When JD Vance's memoir came out I did not know much about him, nor had I read any other reviews, but I was aware that some Appalachian artists & scholars did not like the book. When I first started reading it, I was put off by the fact that Vance seemed blissfully unaware of any... Continue Reading →
Signs of spring No holiday is more personally meaningful to me than the spring equinox and the Easter season that follows—probably for vanity’s sake because I was born in April and my middle name, Renee, means rebirth. But who doesn’t love the longer days, the promise of summer in the sun’s growing warmth, and the... Continue Reading →
My story, The Daughter, is up at The Dead Mule in their March Issue. Enjoy!
The new issue of Still: The Journal is out! I am very honored and humbled to have two short pieces in it and to see my name alongside so many talented writers. I hope you'll read all the nonfiction, fiction, and poetry--so many good things to enjoy! Many thanks to editors Marianne Worthington and Karen... Continue Reading →
I approached Annette Saunooke Clapsaddle’s debut novel Even As We Breathe (Fireside Industries, 2020) with trepidation. It looked like an Important Book, no doubt full of heartbreakingly beautiful prose. Well, it is those things, both lovely and literary reminiscent of Willa Cather’s My Antonia, but it is also well-paced New Adult fiction you won’t want to put down. ... Continue Reading →
Of the eight holidays of the Wheel of Year, in the past I’ve felt the least connection with Imbolc—a traditional Gaelic holiday marking the midpoint between the winter solstice and the vernal equinox. It is a celebration of the growing light, and a harbinger of spring, but occurs in the depth of winter. But this... Continue Reading →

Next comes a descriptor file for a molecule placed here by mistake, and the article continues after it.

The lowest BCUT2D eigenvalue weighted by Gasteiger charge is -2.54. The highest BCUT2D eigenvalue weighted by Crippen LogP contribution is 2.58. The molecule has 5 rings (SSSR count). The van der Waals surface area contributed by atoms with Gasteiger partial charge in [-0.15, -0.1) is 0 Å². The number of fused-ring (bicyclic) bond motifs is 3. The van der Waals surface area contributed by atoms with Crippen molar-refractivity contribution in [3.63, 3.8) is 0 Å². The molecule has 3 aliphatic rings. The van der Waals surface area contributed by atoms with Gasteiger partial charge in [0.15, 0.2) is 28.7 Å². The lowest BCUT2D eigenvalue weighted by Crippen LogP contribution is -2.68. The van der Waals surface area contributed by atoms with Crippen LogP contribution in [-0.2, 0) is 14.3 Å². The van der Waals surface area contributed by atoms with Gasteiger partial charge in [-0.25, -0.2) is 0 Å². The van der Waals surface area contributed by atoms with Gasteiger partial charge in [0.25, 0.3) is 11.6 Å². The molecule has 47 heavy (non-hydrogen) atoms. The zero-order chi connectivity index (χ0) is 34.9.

[Advent wreath with all candles lit.] Memories of Christmas Past. I grew up in a conservative Freewill Baptist church in West Virginia, a type of church that would later be branded as “evangelical”—a term I’d never heard until the Bush Jr. presidency when I was already six years deep into adulthood and questioning those initial... Continue Reading →
I haven't posted much here lately because I've been needing to write about the death of my oldest dog, Daisy, the magical 13-year-old golden retriever. We had to say goodbye during the height of the lockdown in May and it was an awfully sad time. I'm working on an essay about the experience in case... Continue Reading →
"The legacy of slavery is painful. We don’t want to deal with it. We minimize it. We try to stuff it in a box and label it History. Get over it, we say. But it can’t be boxed, and it isn’t gone with the wind. The trauma is the air we breathe."
My short essay, Mouse Tales, is out over at Change Seven Magazine. It is the story of my family's interaction with an explosion in the mouse population while we were living in Vermont. I hope you enjoy!